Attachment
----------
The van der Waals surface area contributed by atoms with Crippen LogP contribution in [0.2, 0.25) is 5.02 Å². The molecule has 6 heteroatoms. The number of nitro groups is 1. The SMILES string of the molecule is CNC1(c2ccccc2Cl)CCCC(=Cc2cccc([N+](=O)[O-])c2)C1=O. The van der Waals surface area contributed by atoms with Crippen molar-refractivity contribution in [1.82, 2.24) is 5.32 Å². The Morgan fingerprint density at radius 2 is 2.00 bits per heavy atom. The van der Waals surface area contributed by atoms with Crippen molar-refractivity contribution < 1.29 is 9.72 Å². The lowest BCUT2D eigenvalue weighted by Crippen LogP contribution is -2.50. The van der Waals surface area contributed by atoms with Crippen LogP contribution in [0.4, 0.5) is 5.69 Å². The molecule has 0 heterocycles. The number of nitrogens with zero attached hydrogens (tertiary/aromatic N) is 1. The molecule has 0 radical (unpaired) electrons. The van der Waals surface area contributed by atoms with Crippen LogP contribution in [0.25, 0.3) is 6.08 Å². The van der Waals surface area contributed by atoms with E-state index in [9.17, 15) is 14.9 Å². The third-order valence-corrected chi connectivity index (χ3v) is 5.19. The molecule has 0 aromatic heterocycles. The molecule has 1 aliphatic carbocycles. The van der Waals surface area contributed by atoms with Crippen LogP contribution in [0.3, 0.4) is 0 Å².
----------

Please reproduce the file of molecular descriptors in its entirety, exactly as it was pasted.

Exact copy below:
The van der Waals surface area contributed by atoms with Crippen LogP contribution in [0.2, 0.25) is 5.02 Å². The molecule has 6 heteroatoms. The number of nitro groups is 1. The SMILES string of the molecule is CNC1(c2ccccc2Cl)CCCC(=Cc2cccc([N+](=O)[O-])c2)C1=O. The van der Waals surface area contributed by atoms with Crippen molar-refractivity contribution in [1.82, 2.24) is 5.32 Å². The Morgan fingerprint density at radius 2 is 2.00 bits per heavy atom. The van der Waals surface area contributed by atoms with Crippen molar-refractivity contribution < 1.29 is 9.72 Å². The lowest BCUT2D eigenvalue weighted by Crippen LogP contribution is -2.50. The van der Waals surface area contributed by atoms with Crippen LogP contribution in [0.4, 0.5) is 5.69 Å². The molecule has 0 heterocycles. The number of nitrogens with zero attached hydrogens (tertiary/aromatic N) is 1. The molecule has 0 radical (unpaired) electrons. The van der Waals surface area contributed by atoms with Crippen LogP contribution in [0.25, 0.3) is 6.08 Å². The van der Waals surface area contributed by atoms with E-state index in [9.17, 15) is 14.9 Å². The third-order valence-corrected chi connectivity index (χ3v) is 5.19. The molecule has 0 aromatic heterocycles. The molecule has 1 aliphatic carbocycles. The van der Waals surface area contributed by atoms with Crippen LogP contribution in [0.3, 0.4) is 0 Å².